Outside Cross

In the early Church, the Cross was rarely used publicly by Christian because of fear of persecutions.  In the fourth century, however, peace came to the Church through Constantine. 

The early Christians preferred the bare cross because they saw it as the symbol of Christ’s victory through his resurrection.  Our own cress refers back to this ancient concept.  The intertwined members recall how Jesus embraced our death in his and assured our rising with him.  The opening between the timers allows us to look at the world beyond.  It is a promise of our own resurrection.  The cross is shaped from cedar wood which is nearly indestructible and was designed by wood sculptor, Jerzy Kenar.  It was erected in 1994.

Paschal Candle 

The Paschal (Easter) Candle is a symbol of the resurrected Christ and His victory over death and sin.  It remains in the sanctuary from Easter through Pentecost; after that it is found by the baptismal font.

St. Patrick’s Window 

Parishioners at one of the early Town Hall meetings, before the building program began, indicated a strong desire to include something from the Old Church.  The window was refurbished, reframed and hung in the Narthex.  It is a reminder of all those who had established and maintained a church in Wadsworth.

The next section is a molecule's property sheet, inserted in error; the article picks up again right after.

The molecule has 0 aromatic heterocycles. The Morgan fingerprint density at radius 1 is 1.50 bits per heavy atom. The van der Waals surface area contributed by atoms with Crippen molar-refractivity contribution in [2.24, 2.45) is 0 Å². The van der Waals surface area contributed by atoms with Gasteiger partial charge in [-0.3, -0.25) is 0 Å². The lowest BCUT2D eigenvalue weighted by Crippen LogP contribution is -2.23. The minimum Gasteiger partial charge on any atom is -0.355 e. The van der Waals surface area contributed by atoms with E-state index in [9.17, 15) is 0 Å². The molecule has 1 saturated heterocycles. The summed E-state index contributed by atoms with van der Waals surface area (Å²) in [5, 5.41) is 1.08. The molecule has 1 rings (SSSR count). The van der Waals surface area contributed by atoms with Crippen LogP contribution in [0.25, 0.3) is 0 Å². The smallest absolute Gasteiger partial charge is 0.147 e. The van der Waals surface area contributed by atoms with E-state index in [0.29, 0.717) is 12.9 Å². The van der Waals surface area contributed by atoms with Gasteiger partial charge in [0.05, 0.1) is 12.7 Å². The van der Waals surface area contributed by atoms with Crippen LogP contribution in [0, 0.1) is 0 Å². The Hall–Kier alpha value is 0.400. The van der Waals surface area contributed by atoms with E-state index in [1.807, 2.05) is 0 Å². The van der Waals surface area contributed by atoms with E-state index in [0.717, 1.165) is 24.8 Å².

We are accustomed to depictions of the resurrected Christ with arms uplifted.  Jerzy created a Risen Christ modeled on the Savior’s third appearance to the disciples after His death.  He stands beside the fish He has prepared for his followers.  They look at Jesus in awe as He extends an invitation to eat.  He offers that same invitation to us in the Eucharist. 

The shrine to the left as you enter the church worship area is “The Holy Family.”  In biblical times Mary could have been stoned for being unmarried and with child, but Joseph took her in rather than expose her to such a fate.  This scene depicts a compassionate Joseph welcoming a young pregnant Mary into his home.  In this portrayal of the Holy Family Jerzy has captured the sadness and difficulties that constantly appear in our lives (rather than portray a simplified, idealistic grouping of the Holy Family). 

In keeping with the Bishops’ guidelines, the architects have set the shrines to the sides away from the main line of visions so they do not interrupt or distract from the action taking place in the sanctuary.  However, when mass is not being celebrated, the shrines beckon you to devotion, contemplation and reflection.

Stations of the Cross 

Although the fourteen stations in our church are not the traditional ones, those that you see in the back of the nave more closely follow what is actually  written in the New Testament.  Therefore they begin with “The Last Supper” rather than “The Agony in the Garden,” and they conclude with “The Resurrection” rather than with “Jesus is Laid in the Tomb.”  The Pope used this updated version on Good Friday in 1991.  The Stations have the same shape as the large windows in the nave of both the old and new churches.

Stained Glass Windows 

The four windows near the Southwest entrance doors represent the four seasons, whereas the windows near the Northeast entrance capture the moods of dawn, daylight, dusk and night.

Windows behind the Altar 

The architects successfully designed a church where the occupants could hear and see the action at the altar.  In addition, they planned the windows so that the assembly could look out at the changing scene, ever reminding us of the close-knit integration of our church, our community and our God.